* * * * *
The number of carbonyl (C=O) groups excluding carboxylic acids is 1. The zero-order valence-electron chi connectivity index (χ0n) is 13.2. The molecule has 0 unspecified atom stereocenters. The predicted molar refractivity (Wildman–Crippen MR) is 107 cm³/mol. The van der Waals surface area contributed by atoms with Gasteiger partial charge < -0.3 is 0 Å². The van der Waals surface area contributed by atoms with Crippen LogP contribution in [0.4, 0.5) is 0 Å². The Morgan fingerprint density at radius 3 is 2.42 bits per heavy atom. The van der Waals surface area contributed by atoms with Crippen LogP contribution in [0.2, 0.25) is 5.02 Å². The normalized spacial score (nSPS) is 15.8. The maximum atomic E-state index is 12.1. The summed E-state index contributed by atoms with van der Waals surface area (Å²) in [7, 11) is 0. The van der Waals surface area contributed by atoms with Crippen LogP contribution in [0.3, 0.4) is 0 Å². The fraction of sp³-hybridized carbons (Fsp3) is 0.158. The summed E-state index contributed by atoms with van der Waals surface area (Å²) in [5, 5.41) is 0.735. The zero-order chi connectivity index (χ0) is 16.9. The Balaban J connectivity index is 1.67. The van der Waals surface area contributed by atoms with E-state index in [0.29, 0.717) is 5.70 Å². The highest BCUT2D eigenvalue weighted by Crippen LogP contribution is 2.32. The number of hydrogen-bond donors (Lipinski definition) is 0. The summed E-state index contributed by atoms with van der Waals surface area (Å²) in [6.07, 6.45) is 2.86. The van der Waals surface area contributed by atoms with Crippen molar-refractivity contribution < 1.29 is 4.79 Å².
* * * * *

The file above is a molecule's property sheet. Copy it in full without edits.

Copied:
The number of carbonyl (C=O) groups excluding carboxylic acids is 1. The zero-order valence-electron chi connectivity index (χ0n) is 13.2. The molecule has 0 unspecified atom stereocenters. The predicted molar refractivity (Wildman–Crippen MR) is 107 cm³/mol. The van der Waals surface area contributed by atoms with Gasteiger partial charge < -0.3 is 0 Å². The van der Waals surface area contributed by atoms with Crippen LogP contribution in [0.4, 0.5) is 0 Å². The Morgan fingerprint density at radius 3 is 2.42 bits per heavy atom. The van der Waals surface area contributed by atoms with Crippen LogP contribution in [0.2, 0.25) is 5.02 Å². The normalized spacial score (nSPS) is 15.8. The maximum atomic E-state index is 12.1. The summed E-state index contributed by atoms with van der Waals surface area (Å²) in [7, 11) is 0. The van der Waals surface area contributed by atoms with Crippen LogP contribution in [0.3, 0.4) is 0 Å². The fraction of sp³-hybridized carbons (Fsp3) is 0.158. The summed E-state index contributed by atoms with van der Waals surface area (Å²) in [5, 5.41) is 0.735. The zero-order chi connectivity index (χ0) is 16.9. The Balaban J connectivity index is 1.67. The van der Waals surface area contributed by atoms with E-state index in [0.29, 0.717) is 5.70 Å². The highest BCUT2D eigenvalue weighted by Crippen LogP contribution is 2.32. The number of hydrogen-bond donors (Lipinski definition) is 0. The summed E-state index contributed by atoms with van der Waals surface area (Å²) in [6.07, 6.45) is 2.86. The van der Waals surface area contributed by atoms with Crippen molar-refractivity contribution < 1.29 is 4.79 Å².